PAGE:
Gee, and I thought maybe I was being too optimistic or naive in thinking the French-Russian diplomatic initiative might change the terrible dynamics of Obama’s Syria initiative. But here’s Ezra Klein, quoting an AP breaking news tweet reporting that ” Syrian foreign minister says Syria will declare its chemical weapons arsenal, sign chemical weapons convention.”
Assuming that sticks, it’s game. The White House just achieved its goal.
Remember: The White House’s aim here wasn’t to topple Assad, or even hurt him. It was to affirm and reinforce the international norm against chemical weapons….
Assad is now agreeing to preserve and strengthen that norm. He’s agreeing to sign the treaty banning chemical weapons — a treaty Syria has been one of the lone holdouts against. He’s creating a situation in which it would be almost impossible for him to use chemical weapons in the future, as doing so would break his promises to the global community, invite an immediate American response, and embarrass Russia.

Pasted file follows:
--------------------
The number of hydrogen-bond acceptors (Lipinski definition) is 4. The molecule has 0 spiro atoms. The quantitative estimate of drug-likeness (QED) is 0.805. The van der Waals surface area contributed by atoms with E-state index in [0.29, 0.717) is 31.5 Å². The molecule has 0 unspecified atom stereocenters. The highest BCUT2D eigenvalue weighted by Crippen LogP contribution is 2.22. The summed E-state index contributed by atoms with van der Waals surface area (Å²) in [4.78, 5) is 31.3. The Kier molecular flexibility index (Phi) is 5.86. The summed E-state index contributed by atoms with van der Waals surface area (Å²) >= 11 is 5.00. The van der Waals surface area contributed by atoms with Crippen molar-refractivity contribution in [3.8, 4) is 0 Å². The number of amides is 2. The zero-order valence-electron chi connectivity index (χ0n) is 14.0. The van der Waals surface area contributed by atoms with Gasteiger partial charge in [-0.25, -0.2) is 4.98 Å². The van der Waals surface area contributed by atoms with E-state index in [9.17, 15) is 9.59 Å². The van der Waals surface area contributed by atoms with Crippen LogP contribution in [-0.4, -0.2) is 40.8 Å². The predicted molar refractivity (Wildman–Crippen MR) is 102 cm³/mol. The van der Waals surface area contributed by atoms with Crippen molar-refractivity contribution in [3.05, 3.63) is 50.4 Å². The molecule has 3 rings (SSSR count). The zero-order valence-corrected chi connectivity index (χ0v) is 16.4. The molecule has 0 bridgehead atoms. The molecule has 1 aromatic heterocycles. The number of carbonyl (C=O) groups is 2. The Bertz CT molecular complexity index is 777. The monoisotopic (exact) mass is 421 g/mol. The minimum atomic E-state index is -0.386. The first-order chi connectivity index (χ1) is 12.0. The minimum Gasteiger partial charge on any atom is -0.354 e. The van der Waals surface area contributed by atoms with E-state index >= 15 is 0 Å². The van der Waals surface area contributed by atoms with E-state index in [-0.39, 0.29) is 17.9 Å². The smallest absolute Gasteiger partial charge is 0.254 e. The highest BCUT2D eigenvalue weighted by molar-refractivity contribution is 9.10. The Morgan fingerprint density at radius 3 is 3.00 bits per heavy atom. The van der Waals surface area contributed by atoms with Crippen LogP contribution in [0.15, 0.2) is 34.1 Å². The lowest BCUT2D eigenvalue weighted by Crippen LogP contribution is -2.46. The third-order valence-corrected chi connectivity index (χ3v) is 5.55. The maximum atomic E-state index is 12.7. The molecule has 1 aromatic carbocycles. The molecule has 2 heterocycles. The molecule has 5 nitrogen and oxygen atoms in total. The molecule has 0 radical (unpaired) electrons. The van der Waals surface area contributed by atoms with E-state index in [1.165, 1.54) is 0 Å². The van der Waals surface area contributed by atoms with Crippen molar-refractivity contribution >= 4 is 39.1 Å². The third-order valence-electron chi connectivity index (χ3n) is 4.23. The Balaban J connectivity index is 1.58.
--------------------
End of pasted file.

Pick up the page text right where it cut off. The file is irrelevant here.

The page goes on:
This is, in many ways, a better outcome than the White House could have hoped for. Punishing Syria may or may not have actually reinforced the norm against chemical weapons — particularly if the strikes went bad and the American people punished members of Congress who voted for them. But Syria joining the treaty against chemical weapons definitely, almost definitionally, reinforces the ban.
Ezra adds some “to be sure” cautionary notes, but also suggests that unless the AP report is erroneous it may not be too early for Obama to declare victory.
As it happens, he’s planning a speech tonight. But he better keep an eye on other breaking news.
WaPo’s Joel Achenbach sums up the general atmosphere in Washington quite well:
This is an unusual Washington moment, completely unscripted, with few if any precedents in recent memory. The situation changes by the hour. The Russian overture — an offer to put Syria’s chemical weapons under international control — further scrambled any sense of where this is leading. Obama will address the nation in a prime-time broadcast Tuesday night in an attempt to sell his Syria policy to a skeptical citizenry.